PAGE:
Director - Screenwriter: Toni Myers
Take an exhilarating ride through the Orion Nebula, a vast star-making factory 1,500 light-years away. Swoop through Orion's giant canyon of gas and dust. Fly past behemoth stars whose brilliant light illuminates and energizes the entire cloudy region. Zoom by dusty tadpole-shaped objects that are fledgling solar systems.
Quad-City Times' Linda Cook says: "If there is a more marvelous film experience than this, it hasn’t yet found its way to the IMAX screen." Read her review HERE.
This virtual space journey isn't the latest video game but one of several groundbreaking astronomy visualizations created by specialists at the Space Telescope Science Institute (STScI) in Baltimore, the science operations center for NASA's Hubble Space Telescope. The cinematic space odysseys are part of the new Imax film "Hubble 3D," which opens today at select Imax theaters worldwide.
The 43-minute movie chronicles the 20-year life of Hubble and includes highlights from the May 2009 servicing mission to the Earth-orbiting observatory, with footage taken by the astronauts.
The giant-screen film showcases some of Hubble's breathtaking iconic pictures, such as the Eagle Nebula's "Pillars of Creation," as well as stunning views taken by the newly installed Wide Field Camera 3.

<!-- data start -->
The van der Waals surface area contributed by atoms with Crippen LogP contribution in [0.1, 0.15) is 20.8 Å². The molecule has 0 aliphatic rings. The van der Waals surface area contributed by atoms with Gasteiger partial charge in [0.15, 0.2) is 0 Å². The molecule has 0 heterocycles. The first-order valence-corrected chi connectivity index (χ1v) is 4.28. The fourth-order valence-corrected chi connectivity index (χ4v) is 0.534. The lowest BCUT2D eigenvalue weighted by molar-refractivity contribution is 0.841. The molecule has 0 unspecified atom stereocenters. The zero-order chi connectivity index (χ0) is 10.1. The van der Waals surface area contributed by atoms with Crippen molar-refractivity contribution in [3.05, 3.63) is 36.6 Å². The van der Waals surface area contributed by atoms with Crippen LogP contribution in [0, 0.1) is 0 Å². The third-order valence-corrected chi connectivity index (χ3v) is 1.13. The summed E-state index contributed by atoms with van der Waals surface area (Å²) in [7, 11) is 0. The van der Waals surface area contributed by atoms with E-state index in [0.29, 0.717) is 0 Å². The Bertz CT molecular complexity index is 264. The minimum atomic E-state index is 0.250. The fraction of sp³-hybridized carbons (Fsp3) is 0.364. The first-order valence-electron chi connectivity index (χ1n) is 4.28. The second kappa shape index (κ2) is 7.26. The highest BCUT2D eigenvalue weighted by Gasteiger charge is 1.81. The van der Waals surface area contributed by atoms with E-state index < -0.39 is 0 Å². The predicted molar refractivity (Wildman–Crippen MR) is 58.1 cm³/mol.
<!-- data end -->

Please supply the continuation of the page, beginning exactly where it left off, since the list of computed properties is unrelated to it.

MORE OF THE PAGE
While Hubble pictures of celestial objects are awe-inspiring, they are flat 2-D photographs. For this film, those 2-D images have been converted into 3-D environments, giving the audience the impression they are space travelers taking a tour of Hubble's most popular targets.
The most ambitious sequence is a four-minute voyage through the Orion Nebula's gas-and-dust canyon, about 15 light-years across. During the ride, viewers will see bright and dark, gaseous clouds; thousands of stars, including a grouping of bright, hefty stars called the Trapezium; and embryonic planetary systems. The tour ends with a detailed look at a young circumstellar disk, which is much like the structure from which our solar system formed 4.5 billion years ago.
In another sequence viewers fly into a field of 170,000 stars in the giant star cluster Omega Centauri. STScI astronomer Jay Anderson used his stellar database to create a synthetic star field in 3-D that matches recent razor-sharp Hubble photos.
The film's final four-minute sequence takes viewers on a voyage from our Milky Way Galaxy past many of Hubble's best galaxy shots and deep into space. Some 15,000 galaxies from Hubble's deepest surveys stretch billions of light-years across the universe in a 3-D sequence created by STScI astronomers and visualizers. The view dissolves into a cobweb that traces the universe's large-scale structure, the backbone from which galaxies were born.
Putnam Museum IMAX Theatre
1717 West 12th Street
March 19-Septemer 30, 2010
Tickets: $8.50 adults / $7.50 seniors (60+), students, military / $6.50 kids ages 3-12